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think, happened yesterday in hong kong with the arrest of a number of veteran civil liberties people, including the lawyer, martin lee, who actually helped to grant to the basic law at the time of the handover, and apple media's apple daily media tycoon. 17 very senior peaceful civil protesters or civil rights campaigners who have been arrested, this is a major escalation in hong kong, which followsjust a few days from the new leader, the new chinese representative in hong kong advocating a return of the security legislation, which kicked off the whole protests in hong kong over the last 12 months. so
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undercover of our inattention, china really has moved to dismantle the basic law and take out from the sea ina numberof basic law and take out from the sea in a number of people who are exempt fired, i guess, in a number of people who are exempt fired, iguess, hong in a number of people who are exempt fired, i guess, hong kong was not responsible use of liberty, people like martin lee really to see him under arrest is a shock. and, stephanie, if you can keep fairly brief, your story of the week. obviously, ijust brief, your story of the week. obviously, i just think the brief, your story of the week. obviously, ijust think the us presidential election has been pushed to the back pages because of the coronavirus. it would be dominating news, bernie sanders endorsed joe biden this weekend is a said democrats are now completely unified behind biden. it is going to be the most important election, will determine a lot of the issues we have been discussing today in terms of the us public role in global leadership, and the reinforcement of multilateral institutions. we only have a couple of minutes left. what i hope to do isjust have a couple of minutes left. what i hope to do is just talk briefly
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around all of you about the economics of all of this, because it isa economics of all of this, because it is a dimension in all of the stories that you have mentioned, and it is a huge dimension of the virus story of the imf now talking about the biggest global contraction since the great depression of the 1930s. huge applications for everyone, and most of all, the poor. this is the virus which is said not to discriminate, it hits everyone from prime ministers to people who clean the streets. but it has shone the harshest of lights on the gross inequalities in our society, so it is the workers who basically live from hand to mouth, the workers thrown out of work now, many of them in societies which have no blanket, no buffer to give them money to hold them over. there has been a lot of attention to migrant workers across the middle east, including goals, millions of them are rather being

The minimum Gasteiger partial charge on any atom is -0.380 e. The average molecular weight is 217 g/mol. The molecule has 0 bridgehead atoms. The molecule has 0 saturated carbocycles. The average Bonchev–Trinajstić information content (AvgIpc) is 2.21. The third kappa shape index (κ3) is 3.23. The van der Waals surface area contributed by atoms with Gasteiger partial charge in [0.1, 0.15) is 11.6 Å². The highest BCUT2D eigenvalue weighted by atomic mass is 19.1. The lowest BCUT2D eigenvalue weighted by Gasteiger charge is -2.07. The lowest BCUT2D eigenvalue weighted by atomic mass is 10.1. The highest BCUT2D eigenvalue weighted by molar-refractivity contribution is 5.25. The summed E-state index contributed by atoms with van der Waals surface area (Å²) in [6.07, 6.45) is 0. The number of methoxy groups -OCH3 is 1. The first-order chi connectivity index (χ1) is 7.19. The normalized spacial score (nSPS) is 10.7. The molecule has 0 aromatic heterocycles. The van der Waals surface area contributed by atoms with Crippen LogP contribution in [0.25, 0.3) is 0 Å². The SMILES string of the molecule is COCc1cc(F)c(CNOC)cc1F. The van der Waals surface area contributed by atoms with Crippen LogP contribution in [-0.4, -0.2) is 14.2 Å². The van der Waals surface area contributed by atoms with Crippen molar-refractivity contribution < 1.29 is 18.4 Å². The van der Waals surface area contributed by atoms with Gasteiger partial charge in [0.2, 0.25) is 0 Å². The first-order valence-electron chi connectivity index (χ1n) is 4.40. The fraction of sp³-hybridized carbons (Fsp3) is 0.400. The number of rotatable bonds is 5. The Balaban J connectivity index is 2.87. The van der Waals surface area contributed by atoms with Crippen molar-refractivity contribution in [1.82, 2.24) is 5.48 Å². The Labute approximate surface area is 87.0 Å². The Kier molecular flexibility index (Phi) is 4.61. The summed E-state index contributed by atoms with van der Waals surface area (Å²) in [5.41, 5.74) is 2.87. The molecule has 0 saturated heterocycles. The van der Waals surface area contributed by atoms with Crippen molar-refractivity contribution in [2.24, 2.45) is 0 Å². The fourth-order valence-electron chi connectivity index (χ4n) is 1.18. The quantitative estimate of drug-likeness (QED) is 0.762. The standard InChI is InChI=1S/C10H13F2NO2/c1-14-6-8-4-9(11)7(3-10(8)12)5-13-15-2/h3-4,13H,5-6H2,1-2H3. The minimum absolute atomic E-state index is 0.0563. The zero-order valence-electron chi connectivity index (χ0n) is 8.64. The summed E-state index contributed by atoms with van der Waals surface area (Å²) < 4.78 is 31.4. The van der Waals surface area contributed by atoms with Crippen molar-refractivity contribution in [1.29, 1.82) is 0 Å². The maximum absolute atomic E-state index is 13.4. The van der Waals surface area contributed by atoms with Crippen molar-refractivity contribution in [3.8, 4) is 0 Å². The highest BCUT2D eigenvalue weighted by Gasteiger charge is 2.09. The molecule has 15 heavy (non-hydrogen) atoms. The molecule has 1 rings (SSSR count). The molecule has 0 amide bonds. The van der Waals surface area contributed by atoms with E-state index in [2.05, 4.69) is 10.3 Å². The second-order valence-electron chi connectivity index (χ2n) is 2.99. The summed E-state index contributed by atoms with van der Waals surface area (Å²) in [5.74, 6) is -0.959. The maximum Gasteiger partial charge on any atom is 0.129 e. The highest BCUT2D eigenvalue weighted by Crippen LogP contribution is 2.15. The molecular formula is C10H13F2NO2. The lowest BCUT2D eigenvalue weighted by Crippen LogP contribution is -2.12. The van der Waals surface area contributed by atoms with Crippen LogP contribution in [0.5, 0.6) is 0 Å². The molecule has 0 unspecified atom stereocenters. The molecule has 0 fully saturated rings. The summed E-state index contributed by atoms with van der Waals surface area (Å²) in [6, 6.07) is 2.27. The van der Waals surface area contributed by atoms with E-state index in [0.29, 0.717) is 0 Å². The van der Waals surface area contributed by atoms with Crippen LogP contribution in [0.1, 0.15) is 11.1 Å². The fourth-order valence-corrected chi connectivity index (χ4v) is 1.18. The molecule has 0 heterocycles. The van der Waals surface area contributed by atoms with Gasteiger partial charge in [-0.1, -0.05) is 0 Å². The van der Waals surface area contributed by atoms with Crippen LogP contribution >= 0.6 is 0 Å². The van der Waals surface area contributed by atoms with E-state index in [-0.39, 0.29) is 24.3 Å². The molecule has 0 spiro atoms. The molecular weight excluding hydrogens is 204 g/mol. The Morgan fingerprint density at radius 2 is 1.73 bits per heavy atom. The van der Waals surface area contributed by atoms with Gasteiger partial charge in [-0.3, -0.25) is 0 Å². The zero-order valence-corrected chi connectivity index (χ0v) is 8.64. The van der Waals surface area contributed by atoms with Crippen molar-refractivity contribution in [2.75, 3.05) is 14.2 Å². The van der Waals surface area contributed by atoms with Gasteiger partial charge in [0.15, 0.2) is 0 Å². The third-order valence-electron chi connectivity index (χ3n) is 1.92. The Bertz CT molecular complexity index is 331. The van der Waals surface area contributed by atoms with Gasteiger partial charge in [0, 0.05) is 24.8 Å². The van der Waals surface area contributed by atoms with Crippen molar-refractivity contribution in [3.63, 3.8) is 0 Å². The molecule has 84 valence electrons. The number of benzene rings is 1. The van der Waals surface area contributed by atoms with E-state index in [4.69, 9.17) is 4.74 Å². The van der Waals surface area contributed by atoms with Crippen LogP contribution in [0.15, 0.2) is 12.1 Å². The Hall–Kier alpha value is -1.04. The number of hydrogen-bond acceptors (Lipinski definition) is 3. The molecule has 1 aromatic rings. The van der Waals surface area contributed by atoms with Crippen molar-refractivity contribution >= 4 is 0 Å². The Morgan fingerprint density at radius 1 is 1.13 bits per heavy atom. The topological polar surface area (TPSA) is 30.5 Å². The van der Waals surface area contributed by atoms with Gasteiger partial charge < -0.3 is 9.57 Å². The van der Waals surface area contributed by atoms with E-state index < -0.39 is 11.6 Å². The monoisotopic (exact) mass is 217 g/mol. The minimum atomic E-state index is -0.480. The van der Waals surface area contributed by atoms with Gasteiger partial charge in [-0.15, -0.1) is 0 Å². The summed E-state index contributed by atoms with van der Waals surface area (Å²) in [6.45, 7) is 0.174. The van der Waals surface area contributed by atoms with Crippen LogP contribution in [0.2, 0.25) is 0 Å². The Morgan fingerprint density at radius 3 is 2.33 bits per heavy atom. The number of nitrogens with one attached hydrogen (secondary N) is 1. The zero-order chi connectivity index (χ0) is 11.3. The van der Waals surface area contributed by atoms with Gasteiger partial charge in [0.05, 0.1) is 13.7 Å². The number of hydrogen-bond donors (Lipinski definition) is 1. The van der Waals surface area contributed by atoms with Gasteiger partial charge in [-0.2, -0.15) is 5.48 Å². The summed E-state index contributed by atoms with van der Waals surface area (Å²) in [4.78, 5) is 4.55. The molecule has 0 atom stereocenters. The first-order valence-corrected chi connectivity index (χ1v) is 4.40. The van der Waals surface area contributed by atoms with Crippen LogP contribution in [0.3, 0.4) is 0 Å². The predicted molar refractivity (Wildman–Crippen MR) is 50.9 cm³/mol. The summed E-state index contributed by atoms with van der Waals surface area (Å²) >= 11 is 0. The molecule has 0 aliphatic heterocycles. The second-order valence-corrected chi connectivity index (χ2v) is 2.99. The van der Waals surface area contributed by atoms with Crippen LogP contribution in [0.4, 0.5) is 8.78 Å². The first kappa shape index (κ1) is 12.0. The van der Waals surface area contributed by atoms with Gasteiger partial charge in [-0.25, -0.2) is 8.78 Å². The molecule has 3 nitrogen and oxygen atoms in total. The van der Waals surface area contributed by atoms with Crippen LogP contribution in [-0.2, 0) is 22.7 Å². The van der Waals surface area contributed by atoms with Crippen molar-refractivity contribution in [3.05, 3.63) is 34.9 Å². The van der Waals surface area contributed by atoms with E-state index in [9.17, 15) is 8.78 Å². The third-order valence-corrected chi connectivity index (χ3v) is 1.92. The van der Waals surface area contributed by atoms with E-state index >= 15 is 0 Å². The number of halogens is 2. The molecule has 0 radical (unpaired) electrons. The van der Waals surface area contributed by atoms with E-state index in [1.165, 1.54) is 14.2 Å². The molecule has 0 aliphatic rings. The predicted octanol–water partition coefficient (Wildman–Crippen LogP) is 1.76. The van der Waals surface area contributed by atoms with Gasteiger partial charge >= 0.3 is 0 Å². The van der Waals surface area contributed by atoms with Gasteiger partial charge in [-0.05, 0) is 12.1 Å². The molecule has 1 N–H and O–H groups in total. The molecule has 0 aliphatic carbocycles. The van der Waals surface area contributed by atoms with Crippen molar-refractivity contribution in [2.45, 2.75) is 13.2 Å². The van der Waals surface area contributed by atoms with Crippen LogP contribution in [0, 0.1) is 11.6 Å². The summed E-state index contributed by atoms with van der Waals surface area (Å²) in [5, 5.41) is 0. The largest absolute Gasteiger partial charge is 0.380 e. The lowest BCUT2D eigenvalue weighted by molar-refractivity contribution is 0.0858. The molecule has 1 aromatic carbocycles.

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quarantined in places they are likely to get the virus, you can contract the virus more they have been told to stay at home and are not getting paid. there is some oedematous now in the media, when i was going to get out of the lockdown? when will we get back to life as normal? norman wasn't working for so many people around the world. the next big story is going to be the recovery. who is going to be the recovery. who is going to be the recovery. who is going to get those eye watering sums for the bailout? what about those who had nothing to begin with, having less than nothing is hard to contemplate. but it is, it is going to be savage. unless many are saying let is you this opportunity to try to reorder the world as we know it so to reorder the world as we know it so that the inequalities, we can somehow close the gaps. it is a huge ask, but on the other hand, we are living in an unprecedented time. stephanie, coming back to points you have been making during the course of the programme, an opportunity to close inequalities in the us, a presidential election coming up. sure. i mean, i do think people, the
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scale of the economic devastation hasn't quite sunk in yet, and to echo what he said, this assumption we will get back to normal and have this economic recovery wants the pandemic, once the virus is contained, but i think this will have lasting effects on people positive behaviour, ithink have lasting effects on people positive behaviour, i think there will be a fear of going out, i fear of spending in restaurants, fear of getting infected again, mixed savings rates will rise because of people's fears for the future and what you will see is a broad depression in terms of a lack of demand to get the economy moving again. the numbers this week of china reporting... stephanie, ijust will give isabel a last thought on china on precisely that, because we are literally in our last minute of the programme. china posting its first contraction quarterly in modern history since the death of chairman mao, a big challenge.